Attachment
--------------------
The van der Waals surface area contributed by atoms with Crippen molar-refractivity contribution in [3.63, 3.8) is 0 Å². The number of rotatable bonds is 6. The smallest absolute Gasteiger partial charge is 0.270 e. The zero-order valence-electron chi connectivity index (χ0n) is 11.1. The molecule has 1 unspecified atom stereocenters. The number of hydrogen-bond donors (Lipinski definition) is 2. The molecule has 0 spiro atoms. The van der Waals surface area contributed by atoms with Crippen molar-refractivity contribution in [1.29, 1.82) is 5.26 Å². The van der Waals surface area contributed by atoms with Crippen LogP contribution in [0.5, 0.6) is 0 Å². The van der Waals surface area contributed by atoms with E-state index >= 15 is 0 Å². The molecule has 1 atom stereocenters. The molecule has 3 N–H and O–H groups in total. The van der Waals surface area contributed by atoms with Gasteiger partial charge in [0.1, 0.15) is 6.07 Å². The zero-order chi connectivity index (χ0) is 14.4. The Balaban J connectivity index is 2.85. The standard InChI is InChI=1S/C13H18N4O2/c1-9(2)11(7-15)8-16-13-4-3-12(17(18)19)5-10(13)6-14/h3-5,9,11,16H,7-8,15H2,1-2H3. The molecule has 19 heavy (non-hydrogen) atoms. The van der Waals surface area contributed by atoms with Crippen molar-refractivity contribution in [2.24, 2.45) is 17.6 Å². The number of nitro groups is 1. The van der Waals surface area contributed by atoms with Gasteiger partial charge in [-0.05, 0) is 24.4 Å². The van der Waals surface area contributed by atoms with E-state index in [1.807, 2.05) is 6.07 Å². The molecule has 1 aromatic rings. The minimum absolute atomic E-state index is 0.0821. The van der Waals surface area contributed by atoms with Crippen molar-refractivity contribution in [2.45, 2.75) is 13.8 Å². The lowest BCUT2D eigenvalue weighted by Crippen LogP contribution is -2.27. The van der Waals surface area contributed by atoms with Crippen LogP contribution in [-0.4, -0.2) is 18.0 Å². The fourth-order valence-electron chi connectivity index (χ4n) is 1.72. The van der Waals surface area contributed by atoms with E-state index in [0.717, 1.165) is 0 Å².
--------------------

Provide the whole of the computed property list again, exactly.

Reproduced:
The van der Waals surface area contributed by atoms with Crippen molar-refractivity contribution in [3.63, 3.8) is 0 Å². The number of rotatable bonds is 6. The smallest absolute Gasteiger partial charge is 0.270 e. The zero-order valence-electron chi connectivity index (χ0n) is 11.1. The molecule has 1 unspecified atom stereocenters. The number of hydrogen-bond donors (Lipinski definition) is 2. The molecule has 0 spiro atoms. The van der Waals surface area contributed by atoms with Crippen molar-refractivity contribution in [1.29, 1.82) is 5.26 Å². The van der Waals surface area contributed by atoms with Crippen LogP contribution in [0.5, 0.6) is 0 Å². The van der Waals surface area contributed by atoms with E-state index >= 15 is 0 Å². The molecule has 1 atom stereocenters. The molecule has 3 N–H and O–H groups in total. The van der Waals surface area contributed by atoms with Gasteiger partial charge in [0.1, 0.15) is 6.07 Å². The zero-order chi connectivity index (χ0) is 14.4. The Balaban J connectivity index is 2.85. The standard InChI is InChI=1S/C13H18N4O2/c1-9(2)11(7-15)8-16-13-4-3-12(17(18)19)5-10(13)6-14/h3-5,9,11,16H,7-8,15H2,1-2H3. The molecule has 19 heavy (non-hydrogen) atoms. The van der Waals surface area contributed by atoms with Crippen molar-refractivity contribution in [2.24, 2.45) is 17.6 Å². The number of nitro groups is 1. The van der Waals surface area contributed by atoms with Gasteiger partial charge in [-0.05, 0) is 24.4 Å². The van der Waals surface area contributed by atoms with E-state index in [1.807, 2.05) is 6.07 Å². The molecule has 1 aromatic rings. The minimum absolute atomic E-state index is 0.0821. The van der Waals surface area contributed by atoms with Crippen molar-refractivity contribution in [2.45, 2.75) is 13.8 Å². The lowest BCUT2D eigenvalue weighted by Crippen LogP contribution is -2.27. The van der Waals surface area contributed by atoms with Crippen LogP contribution in [-0.4, -0.2) is 18.0 Å². The fourth-order valence-electron chi connectivity index (χ4n) is 1.72. The van der Waals surface area contributed by atoms with E-state index in [0.717, 1.165) is 0 Å².